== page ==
The world’s biggest consumer of iron ore brought in 104.96 million tonnes last month, up from October’s imports of 91.61 million and were also up 6.9% from November 2020.

Bureau Veritas slowly recovering from Cyberattack, The French classification company’s internet services remain deactivated after it detected an attempted cyber-security breach two weeks back, forcing BV to take its data and servers offline.

As of last week, more than 80% of operations were running at a normal level and some regions still have IT systems running at a reduced rate.

The company expects to recover most delayed activities in a short period of time and are evaluating any potential impact.

Currently the company is issuing inspections and certificates manually via email, there is a backlog as BV has lost three weeks of work however slowly services are returning.

The festive season is upon us!

We would like to thank our valued customers for all your support throughout this challenging year.  We hope we have served you well and whatever 2022 brings, we will continue to strive for service excellence, reliability and competitively priced product for mutual success and stronger partnerships.

Thank you!!

We wish you and your families a happy and safe festive period!

“You are the artist of your own life, don’t hand the paintbrush to anyone else”

Please note that Trade Winds will be taking a break until later in January.

Trade Winds bimonthly update volume 44

NUMSA strike to go ahead, At a CCMA facilitated Dispute between NUMSA and other unions earlier this week, NUMSA exercised its right to call for the issuing of a certificate of non-resolution.

With NUMSA having declared it’s dispute against all the employer organisations on the 29 July, and SEIFSA and the Associations having countered with its dispute against NUMSA on 2 August, NUMSA is within its right to call for the certificate.

We will monitor the situation and circulate any information received but the feeling is that we must prepare for the worst-case scenario.

Some striking has been noted at various steel merchants around Johannesburg which in turn will lead to some disruptions in steel supply.

Border updates, Beitbridge is once again the centre of attention as delays continue, this time with various contributing factors. SARS’s systems have gone down.

Trade flows through the routinely congested transit have been a nightmare of late, with processing delays on the Zimbabwean side of the crossing slowing traffic to a trickle.

Now, with SARS also experiencing issues, the queue south of the border is expected to worsen and transporters are advised to make the necessary preparations for a long wait.

The question also remains as to why trucks working the north-south line through the Southern African Development Community should be checked and charged by Zimbabwean authorities as often as they are at the two primary transits on this route – Beitbridge down south and Chirundu in the north.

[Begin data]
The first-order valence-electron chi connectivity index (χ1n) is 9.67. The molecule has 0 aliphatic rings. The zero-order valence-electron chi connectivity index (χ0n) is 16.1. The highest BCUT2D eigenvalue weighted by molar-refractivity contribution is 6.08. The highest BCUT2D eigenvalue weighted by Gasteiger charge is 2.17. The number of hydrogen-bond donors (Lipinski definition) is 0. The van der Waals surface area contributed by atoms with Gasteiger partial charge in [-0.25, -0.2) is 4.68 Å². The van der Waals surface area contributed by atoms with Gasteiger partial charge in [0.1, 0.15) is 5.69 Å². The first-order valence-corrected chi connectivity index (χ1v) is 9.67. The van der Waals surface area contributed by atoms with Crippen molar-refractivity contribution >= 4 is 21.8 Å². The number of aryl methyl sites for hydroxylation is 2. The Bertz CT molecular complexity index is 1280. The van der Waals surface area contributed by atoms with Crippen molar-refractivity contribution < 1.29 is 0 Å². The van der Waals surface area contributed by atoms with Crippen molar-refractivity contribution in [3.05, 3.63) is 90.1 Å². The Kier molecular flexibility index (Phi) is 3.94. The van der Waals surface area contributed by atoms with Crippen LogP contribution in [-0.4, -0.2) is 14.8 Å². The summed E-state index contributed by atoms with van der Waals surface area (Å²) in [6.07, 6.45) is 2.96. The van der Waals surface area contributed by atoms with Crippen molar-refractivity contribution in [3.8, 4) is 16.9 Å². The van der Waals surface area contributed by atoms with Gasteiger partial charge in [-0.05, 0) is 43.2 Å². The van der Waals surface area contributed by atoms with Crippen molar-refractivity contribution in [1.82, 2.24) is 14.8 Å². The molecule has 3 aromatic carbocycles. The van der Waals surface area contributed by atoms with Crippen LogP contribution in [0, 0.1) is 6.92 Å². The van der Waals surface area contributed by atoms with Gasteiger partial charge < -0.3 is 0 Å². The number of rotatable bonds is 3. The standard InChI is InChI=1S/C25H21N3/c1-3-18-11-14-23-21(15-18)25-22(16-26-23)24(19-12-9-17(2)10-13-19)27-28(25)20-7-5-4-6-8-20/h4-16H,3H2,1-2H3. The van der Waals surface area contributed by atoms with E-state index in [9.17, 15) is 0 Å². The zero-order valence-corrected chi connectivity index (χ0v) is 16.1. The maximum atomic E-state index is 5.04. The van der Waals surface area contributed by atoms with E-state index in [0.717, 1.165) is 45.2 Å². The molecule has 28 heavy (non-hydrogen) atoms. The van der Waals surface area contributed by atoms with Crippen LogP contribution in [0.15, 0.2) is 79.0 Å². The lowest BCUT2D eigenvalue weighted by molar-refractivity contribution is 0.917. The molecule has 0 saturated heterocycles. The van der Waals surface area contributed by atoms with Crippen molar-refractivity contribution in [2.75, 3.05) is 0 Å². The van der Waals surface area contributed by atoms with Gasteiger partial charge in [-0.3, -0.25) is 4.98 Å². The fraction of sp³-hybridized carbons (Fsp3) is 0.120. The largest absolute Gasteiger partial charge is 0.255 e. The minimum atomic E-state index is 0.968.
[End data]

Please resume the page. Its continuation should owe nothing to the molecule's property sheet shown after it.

At the Limpopo River crossing, alleged over-inspection is resulting in a queue stretching for kilometres south of the border, although processing is affected because of physical constraints caused by construction work, it still doesn’t explain why the Vehicle Inspection Department is inspecting cargo already weighed immediately south of the border.

Transport carrying SA’s GDP, South Africa’s transport sector grew 6.9% in the year’s second quarter, becoming the biggest sector to add to the 1.2% economic expansion announced earlier this month by Statistics South Africa.

The mining sector, sustained by a growing demand for raw minerals by global manufacturers, grew 4%.

The South African economy recorded its fourth consecutive quarter of growth, expanding by 1.2% in the second quarter of 2021.

The economic impact of the wave of severe economic disruption, protest action and violence in KwaZulu-Natal and Gauteng, which took place in July, will only reflect in the third quarter GDP results, due for release in December.

Solar Power to reduce reliance on Eskom, The generation of solar power by top-performing gold mining company Pan African Resources is expected to lower reliance on power utility Eskom by up to 30%.

Pan African’s focus is to function off the national electricity grid during daytime hours at the moment as power storage options appeared to be very expensive at the moment.

The group’s focus now is solar and making sure it works. Ten megawatts will be the first plant and by early next year it would have proven itself.

Pan African produced 12.4% more gold over the last 12 months and reported a 36% increase in operating profit to $128 million.

Container rates continue to soar, container rates have more than quadrupled since the beginning of this year as shippers across the globe drive prices to levels well beyond the previous peak recorded 16 years ago.